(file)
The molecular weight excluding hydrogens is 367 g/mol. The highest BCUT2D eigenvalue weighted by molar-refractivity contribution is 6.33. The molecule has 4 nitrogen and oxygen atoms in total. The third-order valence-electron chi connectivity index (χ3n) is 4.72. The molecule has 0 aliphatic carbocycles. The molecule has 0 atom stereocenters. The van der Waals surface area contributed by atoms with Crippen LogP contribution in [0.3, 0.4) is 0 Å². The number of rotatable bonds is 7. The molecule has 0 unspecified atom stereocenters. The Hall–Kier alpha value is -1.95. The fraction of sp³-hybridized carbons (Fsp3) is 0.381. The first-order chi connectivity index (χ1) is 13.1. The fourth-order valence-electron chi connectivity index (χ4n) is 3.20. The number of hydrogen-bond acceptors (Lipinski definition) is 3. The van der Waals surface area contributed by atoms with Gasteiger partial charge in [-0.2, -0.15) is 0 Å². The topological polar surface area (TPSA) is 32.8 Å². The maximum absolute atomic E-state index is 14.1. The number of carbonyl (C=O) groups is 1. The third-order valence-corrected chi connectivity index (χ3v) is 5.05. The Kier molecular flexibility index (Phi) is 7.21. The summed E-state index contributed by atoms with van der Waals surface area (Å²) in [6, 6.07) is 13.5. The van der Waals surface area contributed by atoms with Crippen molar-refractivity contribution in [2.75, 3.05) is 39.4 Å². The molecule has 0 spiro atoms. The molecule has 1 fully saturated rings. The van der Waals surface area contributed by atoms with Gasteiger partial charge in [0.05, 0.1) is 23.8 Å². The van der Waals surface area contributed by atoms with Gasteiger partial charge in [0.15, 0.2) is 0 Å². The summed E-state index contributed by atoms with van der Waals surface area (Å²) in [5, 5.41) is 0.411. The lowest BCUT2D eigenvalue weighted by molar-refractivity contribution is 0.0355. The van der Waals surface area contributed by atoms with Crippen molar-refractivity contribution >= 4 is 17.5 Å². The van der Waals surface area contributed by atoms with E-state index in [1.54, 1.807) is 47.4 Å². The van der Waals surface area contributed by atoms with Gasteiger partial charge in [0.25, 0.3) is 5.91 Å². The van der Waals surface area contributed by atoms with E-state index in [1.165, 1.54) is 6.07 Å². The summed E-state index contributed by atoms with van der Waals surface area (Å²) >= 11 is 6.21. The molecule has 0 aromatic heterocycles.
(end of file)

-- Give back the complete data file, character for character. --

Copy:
The molecular weight excluding hydrogens is 367 g/mol. The highest BCUT2D eigenvalue weighted by molar-refractivity contribution is 6.33. The molecule has 4 nitrogen and oxygen atoms in total. The third-order valence-electron chi connectivity index (χ3n) is 4.72. The molecule has 0 aliphatic carbocycles. The molecule has 0 atom stereocenters. The van der Waals surface area contributed by atoms with Crippen LogP contribution in [0.3, 0.4) is 0 Å². The number of rotatable bonds is 7. The molecule has 0 unspecified atom stereocenters. The Hall–Kier alpha value is -1.95. The fraction of sp³-hybridized carbons (Fsp3) is 0.381. The first-order chi connectivity index (χ1) is 13.1. The fourth-order valence-electron chi connectivity index (χ4n) is 3.20. The number of hydrogen-bond acceptors (Lipinski definition) is 3. The van der Waals surface area contributed by atoms with Gasteiger partial charge in [-0.2, -0.15) is 0 Å². The topological polar surface area (TPSA) is 32.8 Å². The maximum absolute atomic E-state index is 14.1. The number of carbonyl (C=O) groups is 1. The third-order valence-corrected chi connectivity index (χ3v) is 5.05. The Kier molecular flexibility index (Phi) is 7.21. The summed E-state index contributed by atoms with van der Waals surface area (Å²) in [6, 6.07) is 13.5. The van der Waals surface area contributed by atoms with Crippen molar-refractivity contribution in [2.75, 3.05) is 39.4 Å². The molecule has 0 spiro atoms. The molecule has 1 fully saturated rings. The van der Waals surface area contributed by atoms with Gasteiger partial charge in [0.05, 0.1) is 23.8 Å². The van der Waals surface area contributed by atoms with Gasteiger partial charge in [0.15, 0.2) is 0 Å². The summed E-state index contributed by atoms with van der Waals surface area (Å²) in [5, 5.41) is 0.411. The lowest BCUT2D eigenvalue weighted by molar-refractivity contribution is 0.0355. The van der Waals surface area contributed by atoms with Crippen molar-refractivity contribution >= 4 is 17.5 Å². The van der Waals surface area contributed by atoms with E-state index in [1.54, 1.807) is 47.4 Å². The van der Waals surface area contributed by atoms with Gasteiger partial charge in [0.25, 0.3) is 5.91 Å². The van der Waals surface area contributed by atoms with E-state index in [1.165, 1.54) is 6.07 Å². The summed E-state index contributed by atoms with van der Waals surface area (Å²) >= 11 is 6.21. The molecule has 0 aromatic heterocycles.